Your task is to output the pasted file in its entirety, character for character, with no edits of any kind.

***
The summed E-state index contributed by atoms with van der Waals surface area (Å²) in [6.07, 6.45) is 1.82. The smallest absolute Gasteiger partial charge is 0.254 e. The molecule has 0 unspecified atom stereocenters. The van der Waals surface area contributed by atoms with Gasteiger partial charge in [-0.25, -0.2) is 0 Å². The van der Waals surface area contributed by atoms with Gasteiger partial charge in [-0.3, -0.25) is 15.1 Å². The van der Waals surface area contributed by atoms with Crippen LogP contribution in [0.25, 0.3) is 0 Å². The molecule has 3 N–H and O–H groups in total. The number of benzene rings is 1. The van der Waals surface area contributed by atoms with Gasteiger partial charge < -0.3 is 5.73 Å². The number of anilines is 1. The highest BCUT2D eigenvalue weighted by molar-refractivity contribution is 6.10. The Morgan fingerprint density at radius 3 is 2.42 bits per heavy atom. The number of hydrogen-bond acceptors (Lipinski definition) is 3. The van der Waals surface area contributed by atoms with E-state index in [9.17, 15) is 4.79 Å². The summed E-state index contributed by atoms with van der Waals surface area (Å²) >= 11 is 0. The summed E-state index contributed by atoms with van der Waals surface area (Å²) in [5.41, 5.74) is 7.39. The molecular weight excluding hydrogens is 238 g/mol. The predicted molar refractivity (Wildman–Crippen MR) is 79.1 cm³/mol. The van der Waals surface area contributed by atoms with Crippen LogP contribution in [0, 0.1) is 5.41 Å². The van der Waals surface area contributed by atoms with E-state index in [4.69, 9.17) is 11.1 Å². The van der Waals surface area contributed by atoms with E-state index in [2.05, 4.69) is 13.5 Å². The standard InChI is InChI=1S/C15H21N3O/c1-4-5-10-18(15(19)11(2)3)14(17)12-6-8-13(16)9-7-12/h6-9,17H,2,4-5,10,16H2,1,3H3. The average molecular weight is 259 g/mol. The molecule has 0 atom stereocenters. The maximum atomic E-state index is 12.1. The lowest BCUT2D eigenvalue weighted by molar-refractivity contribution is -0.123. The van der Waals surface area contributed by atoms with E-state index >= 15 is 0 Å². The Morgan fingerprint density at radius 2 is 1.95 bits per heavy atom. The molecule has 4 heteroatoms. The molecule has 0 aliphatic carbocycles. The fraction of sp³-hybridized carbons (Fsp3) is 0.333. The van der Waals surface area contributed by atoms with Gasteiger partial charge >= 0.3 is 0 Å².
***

The summed E-state index contributed by atoms with van der Waals surface area (Å²) in [6.07, 6.45) is 1.82. The smallest absolute Gasteiger partial charge is 0.254 e. The molecule has 0 unspecified atom stereocenters. The van der Waals surface area contributed by atoms with Gasteiger partial charge in [-0.25, -0.2) is 0 Å². The van der Waals surface area contributed by atoms with Gasteiger partial charge in [-0.3, -0.25) is 15.1 Å². The van der Waals surface area contributed by atoms with Crippen LogP contribution in [0.25, 0.3) is 0 Å². The molecule has 3 N–H and O–H groups in total. The number of benzene rings is 1. The van der Waals surface area contributed by atoms with Gasteiger partial charge < -0.3 is 5.73 Å². The number of anilines is 1. The highest BCUT2D eigenvalue weighted by molar-refractivity contribution is 6.10. The Morgan fingerprint density at radius 3 is 2.42 bits per heavy atom. The number of hydrogen-bond acceptors (Lipinski definition) is 3. The van der Waals surface area contributed by atoms with E-state index in [9.17, 15) is 4.79 Å². The summed E-state index contributed by atoms with van der Waals surface area (Å²) >= 11 is 0. The summed E-state index contributed by atoms with van der Waals surface area (Å²) in [5.41, 5.74) is 7.39. The molecular weight excluding hydrogens is 238 g/mol. The predicted molar refractivity (Wildman–Crippen MR) is 79.1 cm³/mol. The van der Waals surface area contributed by atoms with Crippen LogP contribution in [0, 0.1) is 5.41 Å². The van der Waals surface area contributed by atoms with E-state index in [4.69, 9.17) is 11.1 Å². The van der Waals surface area contributed by atoms with E-state index in [2.05, 4.69) is 13.5 Å². The standard InChI is InChI=1S/C15H21N3O/c1-4-5-10-18(15(19)11(2)3)14(17)12-6-8-13(16)9-7-12/h6-9,17H,2,4-5,10,16H2,1,3H3. The average molecular weight is 259 g/mol. The molecule has 0 atom stereocenters. The maximum atomic E-state index is 12.1. The lowest BCUT2D eigenvalue weighted by molar-refractivity contribution is -0.123. The van der Waals surface area contributed by atoms with E-state index >= 15 is 0 Å². The Morgan fingerprint density at radius 2 is 1.95 bits per heavy atom. The molecule has 4 heteroatoms. The molecule has 0 aliphatic carbocycles. The fraction of sp³-hybridized carbons (Fsp3) is 0.333. The van der Waals surface area contributed by atoms with Gasteiger partial charge >= 0.3 is 0 Å².